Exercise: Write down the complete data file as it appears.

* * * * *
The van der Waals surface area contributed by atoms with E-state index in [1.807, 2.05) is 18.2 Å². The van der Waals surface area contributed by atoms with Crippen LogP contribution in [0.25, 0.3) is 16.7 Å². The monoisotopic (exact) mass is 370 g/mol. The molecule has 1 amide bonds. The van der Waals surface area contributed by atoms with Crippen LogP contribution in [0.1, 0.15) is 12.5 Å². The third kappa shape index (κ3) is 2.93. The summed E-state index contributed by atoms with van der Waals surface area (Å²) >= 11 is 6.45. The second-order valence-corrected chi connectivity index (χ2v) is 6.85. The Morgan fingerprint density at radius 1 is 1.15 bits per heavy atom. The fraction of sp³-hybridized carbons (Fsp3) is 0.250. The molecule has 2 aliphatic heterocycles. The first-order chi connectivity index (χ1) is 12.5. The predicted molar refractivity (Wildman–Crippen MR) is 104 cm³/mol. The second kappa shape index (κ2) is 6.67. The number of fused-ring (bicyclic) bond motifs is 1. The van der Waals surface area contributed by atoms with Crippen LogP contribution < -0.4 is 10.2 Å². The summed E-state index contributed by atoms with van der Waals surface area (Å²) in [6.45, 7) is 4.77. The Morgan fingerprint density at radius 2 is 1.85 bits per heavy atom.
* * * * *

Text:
The van der Waals surface area contributed by atoms with E-state index in [1.807, 2.05) is 18.2 Å². The van der Waals surface area contributed by atoms with Crippen LogP contribution in [0.25, 0.3) is 16.7 Å². The monoisotopic (exact) mass is 370 g/mol. The molecule has 1 amide bonds. The van der Waals surface area contributed by atoms with Crippen LogP contribution in [0.1, 0.15) is 12.5 Å². The third kappa shape index (κ3) is 2.93. The summed E-state index contributed by atoms with van der Waals surface area (Å²) >= 11 is 6.45. The second-order valence-corrected chi connectivity index (χ2v) is 6.85. The Morgan fingerprint density at radius 1 is 1.15 bits per heavy atom. The fraction of sp³-hybridized carbons (Fsp3) is 0.250. The molecule has 2 aliphatic heterocycles. The first-order chi connectivity index (χ1) is 12.5. The predicted molar refractivity (Wildman–Crippen MR) is 104 cm³/mol. The second kappa shape index (κ2) is 6.67. The number of fused-ring (bicyclic) bond motifs is 1. The van der Waals surface area contributed by atoms with Crippen LogP contribution < -0.4 is 10.2 Å². The summed E-state index contributed by atoms with van der Waals surface area (Å²) in [6.45, 7) is 4.77. The Morgan fingerprint density at radius 2 is 1.85 bits per heavy atom.